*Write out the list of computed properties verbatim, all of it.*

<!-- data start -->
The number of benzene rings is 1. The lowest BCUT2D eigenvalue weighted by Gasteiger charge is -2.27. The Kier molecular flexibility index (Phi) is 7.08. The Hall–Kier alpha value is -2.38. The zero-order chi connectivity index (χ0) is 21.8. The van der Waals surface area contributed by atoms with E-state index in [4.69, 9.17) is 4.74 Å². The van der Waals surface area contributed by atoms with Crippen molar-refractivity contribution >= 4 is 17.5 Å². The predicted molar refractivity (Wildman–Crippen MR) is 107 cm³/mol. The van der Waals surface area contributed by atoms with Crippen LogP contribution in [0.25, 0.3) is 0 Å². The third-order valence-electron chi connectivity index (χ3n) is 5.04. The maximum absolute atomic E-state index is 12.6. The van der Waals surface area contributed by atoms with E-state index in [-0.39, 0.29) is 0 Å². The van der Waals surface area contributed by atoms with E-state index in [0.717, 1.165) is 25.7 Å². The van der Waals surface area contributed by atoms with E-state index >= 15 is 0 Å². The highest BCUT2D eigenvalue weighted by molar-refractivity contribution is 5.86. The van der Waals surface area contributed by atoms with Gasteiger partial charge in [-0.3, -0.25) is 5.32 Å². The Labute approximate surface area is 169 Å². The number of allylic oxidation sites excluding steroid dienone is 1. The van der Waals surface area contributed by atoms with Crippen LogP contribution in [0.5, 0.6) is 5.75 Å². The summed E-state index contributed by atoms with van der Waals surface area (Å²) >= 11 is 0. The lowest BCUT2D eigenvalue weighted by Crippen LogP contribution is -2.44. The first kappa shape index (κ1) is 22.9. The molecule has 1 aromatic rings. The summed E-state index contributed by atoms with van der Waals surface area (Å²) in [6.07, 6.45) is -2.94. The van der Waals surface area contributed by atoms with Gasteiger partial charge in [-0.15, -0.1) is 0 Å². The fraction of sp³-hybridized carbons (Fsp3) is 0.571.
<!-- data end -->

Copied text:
The number of benzene rings is 1. The lowest BCUT2D eigenvalue weighted by Gasteiger charge is -2.27. The Kier molecular flexibility index (Phi) is 7.08. The Hall–Kier alpha value is -2.38. The zero-order chi connectivity index (χ0) is 21.8. The van der Waals surface area contributed by atoms with E-state index in [4.69, 9.17) is 4.74 Å². The van der Waals surface area contributed by atoms with Crippen molar-refractivity contribution >= 4 is 17.5 Å². The predicted molar refractivity (Wildman–Crippen MR) is 107 cm³/mol. The van der Waals surface area contributed by atoms with Crippen LogP contribution in [0.25, 0.3) is 0 Å². The third-order valence-electron chi connectivity index (χ3n) is 5.04. The maximum absolute atomic E-state index is 12.6. The van der Waals surface area contributed by atoms with E-state index in [-0.39, 0.29) is 0 Å². The van der Waals surface area contributed by atoms with E-state index in [0.717, 1.165) is 25.7 Å². The van der Waals surface area contributed by atoms with E-state index >= 15 is 0 Å². The highest BCUT2D eigenvalue weighted by molar-refractivity contribution is 5.86. The van der Waals surface area contributed by atoms with Gasteiger partial charge in [-0.3, -0.25) is 5.32 Å². The Labute approximate surface area is 169 Å². The number of allylic oxidation sites excluding steroid dienone is 1. The van der Waals surface area contributed by atoms with Crippen LogP contribution in [0.5, 0.6) is 5.75 Å². The summed E-state index contributed by atoms with van der Waals surface area (Å²) >= 11 is 0. The lowest BCUT2D eigenvalue weighted by Crippen LogP contribution is -2.44. The first kappa shape index (κ1) is 22.9. The molecule has 1 aromatic rings. The summed E-state index contributed by atoms with van der Waals surface area (Å²) in [6.07, 6.45) is -2.94. The van der Waals surface area contributed by atoms with Gasteiger partial charge in [-0.15, -0.1) is 0 Å². The fraction of sp³-hybridized carbons (Fsp3) is 0.571.